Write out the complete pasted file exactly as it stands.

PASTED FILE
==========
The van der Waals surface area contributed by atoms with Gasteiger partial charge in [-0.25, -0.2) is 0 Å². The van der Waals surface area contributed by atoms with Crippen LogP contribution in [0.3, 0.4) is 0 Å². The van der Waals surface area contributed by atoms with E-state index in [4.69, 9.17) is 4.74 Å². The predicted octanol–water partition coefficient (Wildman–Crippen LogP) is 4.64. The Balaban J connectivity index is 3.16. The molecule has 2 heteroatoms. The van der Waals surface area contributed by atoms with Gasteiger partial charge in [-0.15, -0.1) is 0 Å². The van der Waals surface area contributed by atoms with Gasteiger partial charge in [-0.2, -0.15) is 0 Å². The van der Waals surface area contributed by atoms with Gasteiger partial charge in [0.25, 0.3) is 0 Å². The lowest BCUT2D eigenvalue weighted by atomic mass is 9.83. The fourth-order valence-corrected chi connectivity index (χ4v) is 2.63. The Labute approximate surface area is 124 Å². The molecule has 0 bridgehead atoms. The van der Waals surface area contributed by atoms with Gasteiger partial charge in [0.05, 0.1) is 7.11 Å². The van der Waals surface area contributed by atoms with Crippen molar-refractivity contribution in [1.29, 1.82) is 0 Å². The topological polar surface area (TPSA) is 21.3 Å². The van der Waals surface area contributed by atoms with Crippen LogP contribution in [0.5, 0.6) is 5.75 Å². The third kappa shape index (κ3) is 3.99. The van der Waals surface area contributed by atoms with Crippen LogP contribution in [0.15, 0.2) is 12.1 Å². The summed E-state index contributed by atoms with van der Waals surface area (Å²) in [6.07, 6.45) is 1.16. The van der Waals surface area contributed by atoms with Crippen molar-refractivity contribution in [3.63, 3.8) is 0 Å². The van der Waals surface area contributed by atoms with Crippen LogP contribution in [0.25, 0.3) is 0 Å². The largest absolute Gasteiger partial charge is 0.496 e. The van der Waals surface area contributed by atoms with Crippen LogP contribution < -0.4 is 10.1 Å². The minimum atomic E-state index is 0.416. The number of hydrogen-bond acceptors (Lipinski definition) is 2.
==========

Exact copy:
The van der Waals surface area contributed by atoms with Gasteiger partial charge in [-0.25, -0.2) is 0 Å². The van der Waals surface area contributed by atoms with Crippen LogP contribution in [0.3, 0.4) is 0 Å². The van der Waals surface area contributed by atoms with E-state index in [4.69, 9.17) is 4.74 Å². The predicted octanol–water partition coefficient (Wildman–Crippen LogP) is 4.64. The Balaban J connectivity index is 3.16. The molecule has 2 heteroatoms. The van der Waals surface area contributed by atoms with Gasteiger partial charge in [-0.15, -0.1) is 0 Å². The van der Waals surface area contributed by atoms with Gasteiger partial charge in [-0.2, -0.15) is 0 Å². The van der Waals surface area contributed by atoms with Gasteiger partial charge in [0.25, 0.3) is 0 Å². The lowest BCUT2D eigenvalue weighted by atomic mass is 9.83. The fourth-order valence-corrected chi connectivity index (χ4v) is 2.63. The Labute approximate surface area is 124 Å². The molecule has 0 bridgehead atoms. The van der Waals surface area contributed by atoms with Gasteiger partial charge in [0.05, 0.1) is 7.11 Å². The van der Waals surface area contributed by atoms with Crippen molar-refractivity contribution in [1.29, 1.82) is 0 Å². The topological polar surface area (TPSA) is 21.3 Å². The van der Waals surface area contributed by atoms with Crippen LogP contribution in [0.5, 0.6) is 5.75 Å². The third kappa shape index (κ3) is 3.99. The van der Waals surface area contributed by atoms with Crippen LogP contribution in [0.15, 0.2) is 12.1 Å². The summed E-state index contributed by atoms with van der Waals surface area (Å²) in [6.07, 6.45) is 1.16. The van der Waals surface area contributed by atoms with Crippen molar-refractivity contribution in [3.63, 3.8) is 0 Å². The van der Waals surface area contributed by atoms with Crippen LogP contribution in [0.25, 0.3) is 0 Å². The largest absolute Gasteiger partial charge is 0.496 e. The van der Waals surface area contributed by atoms with Crippen LogP contribution < -0.4 is 10.1 Å². The minimum atomic E-state index is 0.416. The number of hydrogen-bond acceptors (Lipinski definition) is 2.